It seems like it's been shining a little brighter in the night, but nothing that the average person would notice - and that's probably for the best, really. It takes a lot of energy to change one's orbital elements, and doing that would have a huge effect on Earth. Knowingly screwing with the tides is definitely something that would upset your girlfriend, don't you think?

Gailey: What are the potential consequences if the moon becomes heartbroken?

The moon doesn't cry where humanity can see it. She shows a firm, strong face to Earth, but on the far side fissures open and tears of molten rock flood out with a force unseen since the Late Heavy Bombardment, eventually to cool into Mare Solitatis, the Sea of Loneliness, maybe. It's hard to admit that you have emotions sometimes when you've covered yourself in such stony faces, but the pain of heartbreak can break through a lot.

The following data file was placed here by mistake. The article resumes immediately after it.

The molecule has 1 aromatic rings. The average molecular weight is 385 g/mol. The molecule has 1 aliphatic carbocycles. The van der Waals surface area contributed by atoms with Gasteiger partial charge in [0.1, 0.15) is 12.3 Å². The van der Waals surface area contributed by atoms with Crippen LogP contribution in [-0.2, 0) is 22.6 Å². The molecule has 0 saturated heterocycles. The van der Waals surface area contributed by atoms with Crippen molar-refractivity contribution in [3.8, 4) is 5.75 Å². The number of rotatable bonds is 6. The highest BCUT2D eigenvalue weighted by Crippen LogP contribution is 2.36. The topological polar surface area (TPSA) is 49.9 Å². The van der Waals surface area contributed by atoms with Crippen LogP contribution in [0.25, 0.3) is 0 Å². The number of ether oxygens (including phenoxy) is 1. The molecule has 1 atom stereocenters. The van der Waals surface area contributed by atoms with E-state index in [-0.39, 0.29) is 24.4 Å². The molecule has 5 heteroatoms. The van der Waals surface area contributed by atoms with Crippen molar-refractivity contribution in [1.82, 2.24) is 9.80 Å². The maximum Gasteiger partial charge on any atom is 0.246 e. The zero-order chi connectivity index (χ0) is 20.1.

Suzanne Walker is a Chicago-based writer and editor. She is co-creator of the Hugo-nominated graphic novel Mooncakes (2019, Lion Forge/Oni Press). Her short fiction has been published in Clarkesworld and Uncanny Magazine, and she has published nonfiction articles with Uncanny Magazine, StarTrek.com, Women Write About Comics, and the anthology Barriers and Belonging: Personal Narratives of Disability. She has spoken at numerous conventions on a variety of topics ranging from disability representation in sci-fi/fantasy to comics collaboration. You can find her posting pictures of her cat and chronicling her longsword adventures on Twitter @suzusaur.

"Wow, look at the moon tonight!!!”
"Gosh, she's so pretty, I love my girlfriend the moon"
"WOW, awfully presumptuous of you, don't you think???"
"....."